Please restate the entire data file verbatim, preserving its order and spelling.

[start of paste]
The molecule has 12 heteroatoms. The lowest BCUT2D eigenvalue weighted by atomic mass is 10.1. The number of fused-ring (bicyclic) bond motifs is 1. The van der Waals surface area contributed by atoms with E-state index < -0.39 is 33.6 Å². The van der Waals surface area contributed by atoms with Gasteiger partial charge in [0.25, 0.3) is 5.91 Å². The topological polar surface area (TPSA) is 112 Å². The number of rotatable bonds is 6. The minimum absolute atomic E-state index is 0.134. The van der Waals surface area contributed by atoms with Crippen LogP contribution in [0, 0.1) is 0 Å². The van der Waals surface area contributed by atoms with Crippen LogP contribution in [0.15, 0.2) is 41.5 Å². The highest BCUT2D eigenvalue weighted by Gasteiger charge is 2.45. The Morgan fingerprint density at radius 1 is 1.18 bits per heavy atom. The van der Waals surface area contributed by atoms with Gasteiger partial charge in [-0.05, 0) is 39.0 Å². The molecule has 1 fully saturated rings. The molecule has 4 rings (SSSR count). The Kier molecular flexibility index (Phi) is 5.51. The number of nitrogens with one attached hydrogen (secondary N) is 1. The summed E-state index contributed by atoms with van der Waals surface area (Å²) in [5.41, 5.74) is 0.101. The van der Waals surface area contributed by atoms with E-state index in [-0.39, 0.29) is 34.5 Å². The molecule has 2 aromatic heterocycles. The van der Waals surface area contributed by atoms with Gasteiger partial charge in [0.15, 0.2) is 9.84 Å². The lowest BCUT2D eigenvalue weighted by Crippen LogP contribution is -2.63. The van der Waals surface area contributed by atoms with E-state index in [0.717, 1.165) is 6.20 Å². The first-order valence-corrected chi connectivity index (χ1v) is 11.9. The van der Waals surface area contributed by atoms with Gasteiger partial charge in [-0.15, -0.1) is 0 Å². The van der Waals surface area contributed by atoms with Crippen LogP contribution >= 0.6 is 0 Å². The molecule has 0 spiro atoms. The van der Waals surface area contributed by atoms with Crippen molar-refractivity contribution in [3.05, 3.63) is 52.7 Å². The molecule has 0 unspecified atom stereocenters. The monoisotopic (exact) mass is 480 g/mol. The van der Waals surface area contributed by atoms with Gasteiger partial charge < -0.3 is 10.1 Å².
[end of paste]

The molecule has 12 heteroatoms. The lowest BCUT2D eigenvalue weighted by atomic mass is 10.1. The number of fused-ring (bicyclic) bond motifs is 1. The van der Waals surface area contributed by atoms with E-state index < -0.39 is 33.6 Å². The van der Waals surface area contributed by atoms with Gasteiger partial charge in [0.25, 0.3) is 5.91 Å². The topological polar surface area (TPSA) is 112 Å². The number of rotatable bonds is 6. The minimum absolute atomic E-state index is 0.134. The van der Waals surface area contributed by atoms with Crippen LogP contribution in [0, 0.1) is 0 Å². The van der Waals surface area contributed by atoms with Crippen LogP contribution in [0.15, 0.2) is 41.5 Å². The highest BCUT2D eigenvalue weighted by Gasteiger charge is 2.45. The Morgan fingerprint density at radius 1 is 1.18 bits per heavy atom. The van der Waals surface area contributed by atoms with Gasteiger partial charge in [-0.05, 0) is 39.0 Å². The molecule has 1 fully saturated rings. The molecule has 4 rings (SSSR count). The Kier molecular flexibility index (Phi) is 5.51. The number of nitrogens with one attached hydrogen (secondary N) is 1. The summed E-state index contributed by atoms with van der Waals surface area (Å²) in [5.41, 5.74) is 0.101. The van der Waals surface area contributed by atoms with E-state index in [-0.39, 0.29) is 34.5 Å². The molecule has 2 aromatic heterocycles. The van der Waals surface area contributed by atoms with Gasteiger partial charge in [0.15, 0.2) is 9.84 Å². The lowest BCUT2D eigenvalue weighted by Crippen LogP contribution is -2.63. The van der Waals surface area contributed by atoms with E-state index in [0.717, 1.165) is 6.20 Å². The first-order valence-corrected chi connectivity index (χ1v) is 11.9. The van der Waals surface area contributed by atoms with Gasteiger partial charge in [-0.15, -0.1) is 0 Å². The van der Waals surface area contributed by atoms with Crippen LogP contribution >= 0.6 is 0 Å². The molecule has 0 spiro atoms. The van der Waals surface area contributed by atoms with Crippen molar-refractivity contribution in [3.05, 3.63) is 52.7 Å². The molecule has 0 unspecified atom stereocenters. The monoisotopic (exact) mass is 480 g/mol. The van der Waals surface area contributed by atoms with Gasteiger partial charge < -0.3 is 10.1 Å².